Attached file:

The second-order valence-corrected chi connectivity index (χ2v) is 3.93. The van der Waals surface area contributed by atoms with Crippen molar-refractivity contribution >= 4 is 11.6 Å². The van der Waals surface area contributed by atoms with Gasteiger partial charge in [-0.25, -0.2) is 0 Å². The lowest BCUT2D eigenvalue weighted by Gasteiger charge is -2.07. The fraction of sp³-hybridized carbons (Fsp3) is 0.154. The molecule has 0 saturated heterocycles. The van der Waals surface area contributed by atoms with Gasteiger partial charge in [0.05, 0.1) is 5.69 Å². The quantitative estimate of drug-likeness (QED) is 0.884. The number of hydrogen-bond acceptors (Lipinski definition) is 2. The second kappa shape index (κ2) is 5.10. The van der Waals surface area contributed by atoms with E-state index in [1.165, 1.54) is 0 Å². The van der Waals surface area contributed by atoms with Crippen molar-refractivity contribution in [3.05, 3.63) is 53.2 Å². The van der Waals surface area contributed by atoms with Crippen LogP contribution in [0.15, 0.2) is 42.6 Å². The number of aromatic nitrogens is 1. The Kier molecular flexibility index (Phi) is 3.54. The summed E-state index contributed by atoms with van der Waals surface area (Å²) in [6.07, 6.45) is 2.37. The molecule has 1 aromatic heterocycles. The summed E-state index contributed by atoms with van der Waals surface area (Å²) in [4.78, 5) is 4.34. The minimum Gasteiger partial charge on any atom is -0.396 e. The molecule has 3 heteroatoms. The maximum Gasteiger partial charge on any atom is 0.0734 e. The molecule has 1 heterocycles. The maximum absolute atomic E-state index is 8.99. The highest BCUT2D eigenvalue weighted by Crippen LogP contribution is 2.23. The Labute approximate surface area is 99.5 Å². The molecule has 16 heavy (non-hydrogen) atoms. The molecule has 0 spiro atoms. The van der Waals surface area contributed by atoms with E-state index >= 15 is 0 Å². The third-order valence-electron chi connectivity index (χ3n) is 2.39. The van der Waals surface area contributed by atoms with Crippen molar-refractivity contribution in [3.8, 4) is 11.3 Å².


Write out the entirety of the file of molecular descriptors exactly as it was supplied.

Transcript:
The second-order valence-corrected chi connectivity index (χ2v) is 3.93. The van der Waals surface area contributed by atoms with Crippen molar-refractivity contribution >= 4 is 11.6 Å². The van der Waals surface area contributed by atoms with Gasteiger partial charge in [-0.25, -0.2) is 0 Å². The lowest BCUT2D eigenvalue weighted by Gasteiger charge is -2.07. The fraction of sp³-hybridized carbons (Fsp3) is 0.154. The molecule has 0 saturated heterocycles. The van der Waals surface area contributed by atoms with Gasteiger partial charge in [0.05, 0.1) is 5.69 Å². The quantitative estimate of drug-likeness (QED) is 0.884. The number of hydrogen-bond acceptors (Lipinski definition) is 2. The second kappa shape index (κ2) is 5.10. The van der Waals surface area contributed by atoms with E-state index in [1.165, 1.54) is 0 Å². The van der Waals surface area contributed by atoms with Crippen molar-refractivity contribution in [3.05, 3.63) is 53.2 Å². The van der Waals surface area contributed by atoms with Crippen LogP contribution in [0.15, 0.2) is 42.6 Å². The number of aromatic nitrogens is 1. The Kier molecular flexibility index (Phi) is 3.54. The summed E-state index contributed by atoms with van der Waals surface area (Å²) in [6.07, 6.45) is 2.37. The molecule has 1 aromatic heterocycles. The summed E-state index contributed by atoms with van der Waals surface area (Å²) in [4.78, 5) is 4.34. The minimum Gasteiger partial charge on any atom is -0.396 e. The molecule has 3 heteroatoms. The maximum Gasteiger partial charge on any atom is 0.0734 e. The molecule has 1 heterocycles. The maximum absolute atomic E-state index is 8.99. The highest BCUT2D eigenvalue weighted by Crippen LogP contribution is 2.23. The Labute approximate surface area is 99.5 Å². The molecule has 16 heavy (non-hydrogen) atoms. The molecule has 0 spiro atoms. The van der Waals surface area contributed by atoms with E-state index >= 15 is 0 Å². The third-order valence-electron chi connectivity index (χ3n) is 2.39. The van der Waals surface area contributed by atoms with Crippen molar-refractivity contribution in [3.8, 4) is 11.3 Å².